The basics
THE USA: Once you arrive

The Freshman 15

Are you putting on weight while studying overseas in America? Learn about the dreaded Freshman 15 and how you can prevent putting on weight while studying abroad...

Freshman 15
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Almost considered an urban myth amongst college campuses across America, the scary reality for international students is that the ‘Freshmen 15’ is real. There are naturally going to be changes in one’s diet – simply put, different countries eat different things! What’s important for international students to know beforehand is that American food and how it is served is very different and if one isn’t careful, students can put on weight very easily.

 

What is the ‘Freshman 15’?

The 'Freshman 15' refers to the theoretical fifteen pounds (lbs) in weight which it is said that students gain in their first term at university in America. In the UK, it's called the ‘Freshers' 15’. This isn’t always true or exact, but more of a light-hearted joke about how university students tend to be quite lazy or eat terrible foods when they begin study away from home. Plus many international students grow very accustomed to the American diet where portions are bigger and include more sugar, fat and alcohol (though there are healthy alternatives).

Students need to step back and think about what they’re eating and how much. Eating together (and food in general) is a brilliant way to make friends and socialise; but doing this can cause a mirroring affect where students will copy what or when their friends are eating so as not to feel left out – no one wants to be the boring person who doesn’t want to participate after all.

 

Size matters

It’s not only restaurants or fast food “drive-thrus” that have unusually large food portions. Many American families are accustomed to portions that go up to the very edges of your plate (be careful about how you politely decline any food if you can’t finish what’s on your plate as this might cause offence).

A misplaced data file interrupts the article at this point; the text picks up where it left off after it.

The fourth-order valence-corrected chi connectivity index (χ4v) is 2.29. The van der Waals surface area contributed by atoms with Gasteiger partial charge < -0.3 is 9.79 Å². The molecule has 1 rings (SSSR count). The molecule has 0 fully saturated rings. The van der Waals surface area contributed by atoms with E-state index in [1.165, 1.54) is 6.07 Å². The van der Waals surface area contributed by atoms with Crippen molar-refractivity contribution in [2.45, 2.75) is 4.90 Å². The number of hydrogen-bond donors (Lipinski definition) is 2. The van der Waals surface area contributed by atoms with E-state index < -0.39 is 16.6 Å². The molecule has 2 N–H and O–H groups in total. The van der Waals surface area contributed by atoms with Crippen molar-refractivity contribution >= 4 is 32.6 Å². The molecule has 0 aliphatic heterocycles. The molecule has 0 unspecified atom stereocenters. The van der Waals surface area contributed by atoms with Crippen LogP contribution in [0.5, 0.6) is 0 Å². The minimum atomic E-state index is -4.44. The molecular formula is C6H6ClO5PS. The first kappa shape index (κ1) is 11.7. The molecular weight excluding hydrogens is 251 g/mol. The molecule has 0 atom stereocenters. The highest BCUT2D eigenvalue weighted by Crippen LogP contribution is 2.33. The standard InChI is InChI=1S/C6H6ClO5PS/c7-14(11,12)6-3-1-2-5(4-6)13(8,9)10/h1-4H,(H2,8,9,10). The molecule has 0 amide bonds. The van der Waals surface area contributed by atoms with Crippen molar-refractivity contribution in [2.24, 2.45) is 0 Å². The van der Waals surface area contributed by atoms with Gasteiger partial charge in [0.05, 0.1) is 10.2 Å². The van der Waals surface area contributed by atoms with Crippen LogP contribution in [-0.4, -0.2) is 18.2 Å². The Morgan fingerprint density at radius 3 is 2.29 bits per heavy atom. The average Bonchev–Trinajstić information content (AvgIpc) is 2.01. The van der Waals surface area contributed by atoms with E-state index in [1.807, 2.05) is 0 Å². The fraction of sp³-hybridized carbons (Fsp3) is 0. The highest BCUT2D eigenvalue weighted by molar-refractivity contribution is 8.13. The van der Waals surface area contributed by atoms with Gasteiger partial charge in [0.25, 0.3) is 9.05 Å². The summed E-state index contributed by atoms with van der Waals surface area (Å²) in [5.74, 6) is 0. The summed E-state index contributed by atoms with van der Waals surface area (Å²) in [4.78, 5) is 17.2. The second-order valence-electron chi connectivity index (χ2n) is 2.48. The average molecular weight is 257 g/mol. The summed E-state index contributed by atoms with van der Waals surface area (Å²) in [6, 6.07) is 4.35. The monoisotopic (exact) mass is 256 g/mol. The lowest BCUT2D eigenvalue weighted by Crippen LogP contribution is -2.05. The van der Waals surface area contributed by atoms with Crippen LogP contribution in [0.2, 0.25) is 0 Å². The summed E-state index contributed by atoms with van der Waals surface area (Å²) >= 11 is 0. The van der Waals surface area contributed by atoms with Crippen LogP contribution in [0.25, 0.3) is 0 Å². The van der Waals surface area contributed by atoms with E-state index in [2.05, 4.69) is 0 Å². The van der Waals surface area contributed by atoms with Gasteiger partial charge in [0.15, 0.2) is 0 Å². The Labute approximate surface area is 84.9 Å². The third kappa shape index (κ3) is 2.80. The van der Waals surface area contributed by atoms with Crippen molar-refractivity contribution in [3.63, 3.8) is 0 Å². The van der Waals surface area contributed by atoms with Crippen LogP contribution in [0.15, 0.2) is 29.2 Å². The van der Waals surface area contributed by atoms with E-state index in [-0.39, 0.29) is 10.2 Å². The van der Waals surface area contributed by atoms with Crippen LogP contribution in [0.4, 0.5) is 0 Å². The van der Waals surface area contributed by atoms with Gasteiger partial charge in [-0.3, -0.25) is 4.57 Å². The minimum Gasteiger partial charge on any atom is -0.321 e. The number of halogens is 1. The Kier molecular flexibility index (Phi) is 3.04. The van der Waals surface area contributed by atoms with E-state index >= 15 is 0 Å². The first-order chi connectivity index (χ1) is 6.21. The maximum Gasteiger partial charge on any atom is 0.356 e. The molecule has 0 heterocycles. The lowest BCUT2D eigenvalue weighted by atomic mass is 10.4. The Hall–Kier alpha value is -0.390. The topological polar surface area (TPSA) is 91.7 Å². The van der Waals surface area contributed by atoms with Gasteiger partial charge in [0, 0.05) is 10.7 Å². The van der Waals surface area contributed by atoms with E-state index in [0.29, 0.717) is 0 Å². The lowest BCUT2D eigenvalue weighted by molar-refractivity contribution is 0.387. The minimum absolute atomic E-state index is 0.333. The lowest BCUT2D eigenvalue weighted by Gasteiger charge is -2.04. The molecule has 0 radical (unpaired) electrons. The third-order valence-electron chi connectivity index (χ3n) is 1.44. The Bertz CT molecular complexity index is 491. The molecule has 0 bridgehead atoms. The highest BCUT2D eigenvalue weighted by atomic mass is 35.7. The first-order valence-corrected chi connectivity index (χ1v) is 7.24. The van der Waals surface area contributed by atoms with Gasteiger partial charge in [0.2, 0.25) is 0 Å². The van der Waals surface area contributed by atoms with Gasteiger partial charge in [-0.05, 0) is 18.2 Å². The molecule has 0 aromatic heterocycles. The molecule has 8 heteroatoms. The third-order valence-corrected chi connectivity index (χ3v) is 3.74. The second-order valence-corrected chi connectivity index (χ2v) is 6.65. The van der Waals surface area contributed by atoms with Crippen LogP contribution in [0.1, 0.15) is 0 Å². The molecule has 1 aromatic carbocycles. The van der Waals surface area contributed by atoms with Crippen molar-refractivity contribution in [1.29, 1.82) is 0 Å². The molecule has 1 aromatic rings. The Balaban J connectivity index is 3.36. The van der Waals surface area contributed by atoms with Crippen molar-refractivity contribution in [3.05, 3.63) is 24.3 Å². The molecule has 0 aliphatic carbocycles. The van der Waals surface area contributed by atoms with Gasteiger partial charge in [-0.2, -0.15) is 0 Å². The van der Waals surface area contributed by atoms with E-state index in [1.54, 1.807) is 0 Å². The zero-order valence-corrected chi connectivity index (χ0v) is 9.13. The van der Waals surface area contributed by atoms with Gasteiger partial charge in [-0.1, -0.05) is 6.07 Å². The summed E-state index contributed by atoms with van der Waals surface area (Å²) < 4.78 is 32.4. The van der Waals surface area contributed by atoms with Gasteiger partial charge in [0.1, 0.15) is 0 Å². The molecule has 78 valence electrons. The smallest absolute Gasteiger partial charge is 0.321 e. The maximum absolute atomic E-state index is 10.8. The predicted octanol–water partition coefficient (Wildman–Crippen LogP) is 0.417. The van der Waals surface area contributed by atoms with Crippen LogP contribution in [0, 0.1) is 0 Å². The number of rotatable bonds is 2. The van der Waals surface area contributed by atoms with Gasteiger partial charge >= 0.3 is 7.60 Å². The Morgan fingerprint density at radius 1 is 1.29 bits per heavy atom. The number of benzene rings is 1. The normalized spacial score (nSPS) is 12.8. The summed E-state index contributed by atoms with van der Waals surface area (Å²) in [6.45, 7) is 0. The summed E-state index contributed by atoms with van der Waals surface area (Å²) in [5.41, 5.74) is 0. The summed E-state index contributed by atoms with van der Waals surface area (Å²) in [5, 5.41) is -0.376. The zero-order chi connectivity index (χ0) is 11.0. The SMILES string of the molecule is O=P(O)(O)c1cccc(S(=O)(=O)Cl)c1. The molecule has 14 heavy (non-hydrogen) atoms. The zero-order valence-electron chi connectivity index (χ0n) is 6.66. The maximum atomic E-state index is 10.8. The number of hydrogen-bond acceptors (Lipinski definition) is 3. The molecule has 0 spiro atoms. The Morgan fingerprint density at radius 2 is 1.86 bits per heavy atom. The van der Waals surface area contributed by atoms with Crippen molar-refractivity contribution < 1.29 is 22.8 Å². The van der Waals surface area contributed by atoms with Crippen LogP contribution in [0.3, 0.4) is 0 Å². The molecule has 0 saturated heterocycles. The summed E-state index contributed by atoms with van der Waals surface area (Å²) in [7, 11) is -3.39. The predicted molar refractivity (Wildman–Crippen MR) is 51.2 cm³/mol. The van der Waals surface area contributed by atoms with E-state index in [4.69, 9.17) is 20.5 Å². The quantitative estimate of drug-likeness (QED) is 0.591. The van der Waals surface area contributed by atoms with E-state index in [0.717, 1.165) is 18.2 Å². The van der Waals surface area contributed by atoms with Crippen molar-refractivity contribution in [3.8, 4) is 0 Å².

American grocery stores and other convenience megastores such as Target and Costco are minefields of out-of-control food portions to encourage buying in bulk for families trying to save money. This can be turned into a positive if you’re saving money as it may be cheaper to buy in bulk (just as long as your portion sizes don’t increase too).

 

Fast food

You may already know of American fast food chains such as McDonalds, Burger King, Subway and Five Guys which have expanded abroad to your country – the USA is well known for its fast and greasy contribution to world cuisine. However in America you may find that portion sizes are significantly larger compared to those in your country, and may even include unhealthier options.

 

Frozen food and microwave meals

Beware of dishes, meals and ingredients which are pre-made and just require heating up in a microwave for a few minutes (from frozen sometimes). While these are convenient and sometimes economical, they often lack the proper nutritional content of a homemade version; instead they have high salt content or substitute additives so they last longer. The fact that many labelled ingredients aren’t even pronounceable or are just a string of numbers is also worrying. If you can read the ingredients and have a good idea what they are, you’ve found something relatively healthy.

 

Alcohol

Although the legal age to drink alcohol is 21 years in the States, some students below that age do manage to get their hands on alcohol by being around older students and at parties where it is available. Routine consumption of alcohol, especially of high-calorie beer and the mixers which go with it, will lead to students putting on the pounds without realising it. Combine this with late night snacking post-drinking when everything seems good to eat, and spending the next day recovering in bed from a hangover, and you can start to see how the weight creeps on.